Link #6: Redheads Comprise About 2% of the Global Population


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Link #6: Redheads Comprise About 2% of the Global Population

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The effect of evolution, as we described in our previous post, is that certain species survive better than others in their environment. From this, you can draw the conclusion that the effect of evolution is improvement of the species, with respect to the immediate environment. Despite this obvious correlation, many people think that there is no reason behind the existence of redheads. Does it come to you as a surprise that they’re wrong?

2% of the Global Population Has Red Hair

a blessed girl by Eddy Van 3000 cc2.0

Estimates suggest that about 2 percent of the global population has red hair. Depending upon the number of people living on the planet, this means that there about 140 million people in the world who are redheads. If you take the same ratio of redheads to other Caucasians and apply it to countries, then you’ll find that it’s the America that has the most redheads in the world.

However, the same ratio cannot be applied to different countries. With technology, people have stopped depending on their natural capabilities as much as they did earlier. In those times, people couldn’t travel long distances in hours and couldn’t use devices to counter nature. For instance, ideally, northern European countries such as the United Kingdom should have far more redheads than the rest of the world. This isn’t true, however. As per census estimates, 10 percent of people in the United Kingdom are redheads, which converts to around half a million.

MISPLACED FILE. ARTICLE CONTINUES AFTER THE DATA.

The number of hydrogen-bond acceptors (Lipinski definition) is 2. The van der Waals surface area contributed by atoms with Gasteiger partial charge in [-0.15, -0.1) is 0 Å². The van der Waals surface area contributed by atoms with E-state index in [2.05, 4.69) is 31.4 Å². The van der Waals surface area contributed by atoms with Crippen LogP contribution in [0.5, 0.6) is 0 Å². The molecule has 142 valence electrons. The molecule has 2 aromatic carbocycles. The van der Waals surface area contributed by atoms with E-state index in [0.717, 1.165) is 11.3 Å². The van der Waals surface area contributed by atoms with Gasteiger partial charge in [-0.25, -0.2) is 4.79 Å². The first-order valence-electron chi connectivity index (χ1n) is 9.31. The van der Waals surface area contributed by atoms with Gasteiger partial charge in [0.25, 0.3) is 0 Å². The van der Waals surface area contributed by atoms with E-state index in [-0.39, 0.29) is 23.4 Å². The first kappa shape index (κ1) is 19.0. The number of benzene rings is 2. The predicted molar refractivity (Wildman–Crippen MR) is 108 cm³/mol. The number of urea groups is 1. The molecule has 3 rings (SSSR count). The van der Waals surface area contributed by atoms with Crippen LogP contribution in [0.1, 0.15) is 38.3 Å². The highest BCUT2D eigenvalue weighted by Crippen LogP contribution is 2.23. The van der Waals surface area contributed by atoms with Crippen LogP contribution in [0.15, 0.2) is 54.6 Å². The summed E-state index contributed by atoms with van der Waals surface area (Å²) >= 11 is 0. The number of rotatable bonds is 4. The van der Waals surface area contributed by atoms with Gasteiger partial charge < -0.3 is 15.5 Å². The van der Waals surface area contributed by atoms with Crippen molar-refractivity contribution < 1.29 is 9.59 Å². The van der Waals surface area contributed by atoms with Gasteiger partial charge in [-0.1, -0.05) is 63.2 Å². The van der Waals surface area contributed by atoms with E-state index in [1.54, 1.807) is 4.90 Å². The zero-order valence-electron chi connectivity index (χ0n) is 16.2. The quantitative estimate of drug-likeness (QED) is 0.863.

Redheads Evolved Amongst Humans Living in Low Sunlight Areas

Autumn morning Irish sun by Shever cc2.0

The big question that you must have is how and why did redheads evolve in the first place? This is a purely scientific query that can only be answered by going to the time when mankind was spreading out from warmer to cooler climates. Largely, this migration occurred from Africa. This means that dark-skinned and dark-haired people started moving to areas which were not only cooler but also had less sunlight.

This lack of sunlight is what prompted the change in complexion and, by extension, hair color. The human body needs vitamin D to survive. Vitamin D is created with the help of sunlight. However, darker skinned people had more melanin, which prevented sunlight from penetrating the skin.

Effectively, to compensate for the lack of vitamin D due to the lack of sunlight, mankind evolved pale skin, skin with less melanin. Red hair is a by-product of low amounts of pigments in the body. Redheads, as a result, are much more efficient at producing vitamin D than their darker haired counterparts.

Other Ways That Redheads Are Different

Redheads are different in other ways as well, but the reason for those differences is the same as above, that they evolved for a particular environment. For instance, you’ll find that redheads are more sensitive to cold but less sensitive to pain administered through the skin. Each of these characteristics makes redheads better able to survive and function in areas where sunlight and temperatures are low.

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